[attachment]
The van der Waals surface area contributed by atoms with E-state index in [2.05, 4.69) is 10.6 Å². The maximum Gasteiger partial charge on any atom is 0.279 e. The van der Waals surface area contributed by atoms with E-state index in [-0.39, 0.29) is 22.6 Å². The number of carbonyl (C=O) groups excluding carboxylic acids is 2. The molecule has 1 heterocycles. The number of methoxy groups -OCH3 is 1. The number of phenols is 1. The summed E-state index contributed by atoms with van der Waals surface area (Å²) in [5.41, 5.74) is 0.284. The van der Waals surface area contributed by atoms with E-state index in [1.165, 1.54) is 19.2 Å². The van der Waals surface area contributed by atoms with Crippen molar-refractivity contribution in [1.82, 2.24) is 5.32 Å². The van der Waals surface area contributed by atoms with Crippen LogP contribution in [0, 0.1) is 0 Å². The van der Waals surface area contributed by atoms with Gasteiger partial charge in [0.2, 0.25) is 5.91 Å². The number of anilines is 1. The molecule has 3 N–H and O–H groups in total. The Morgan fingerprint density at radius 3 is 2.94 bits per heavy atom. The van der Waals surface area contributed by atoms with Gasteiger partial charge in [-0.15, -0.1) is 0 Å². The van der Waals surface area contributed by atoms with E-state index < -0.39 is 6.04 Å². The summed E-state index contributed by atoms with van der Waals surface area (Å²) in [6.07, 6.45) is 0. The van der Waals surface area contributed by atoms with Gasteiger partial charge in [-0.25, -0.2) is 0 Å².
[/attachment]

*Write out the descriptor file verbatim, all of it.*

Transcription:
The van der Waals surface area contributed by atoms with E-state index in [2.05, 4.69) is 10.6 Å². The maximum Gasteiger partial charge on any atom is 0.279 e. The van der Waals surface area contributed by atoms with E-state index in [-0.39, 0.29) is 22.6 Å². The number of carbonyl (C=O) groups excluding carboxylic acids is 2. The molecule has 1 heterocycles. The number of methoxy groups -OCH3 is 1. The number of phenols is 1. The summed E-state index contributed by atoms with van der Waals surface area (Å²) in [5.41, 5.74) is 0.284. The van der Waals surface area contributed by atoms with E-state index in [1.165, 1.54) is 19.2 Å². The van der Waals surface area contributed by atoms with Crippen molar-refractivity contribution in [1.82, 2.24) is 5.32 Å². The van der Waals surface area contributed by atoms with Crippen LogP contribution in [0, 0.1) is 0 Å². The van der Waals surface area contributed by atoms with Gasteiger partial charge in [0.2, 0.25) is 5.91 Å². The number of anilines is 1. The molecule has 3 N–H and O–H groups in total. The Morgan fingerprint density at radius 3 is 2.94 bits per heavy atom. The van der Waals surface area contributed by atoms with Gasteiger partial charge in [-0.15, -0.1) is 0 Å². The van der Waals surface area contributed by atoms with E-state index < -0.39 is 6.04 Å². The summed E-state index contributed by atoms with van der Waals surface area (Å²) in [6.07, 6.45) is 0. The van der Waals surface area contributed by atoms with Gasteiger partial charge in [-0.25, -0.2) is 0 Å².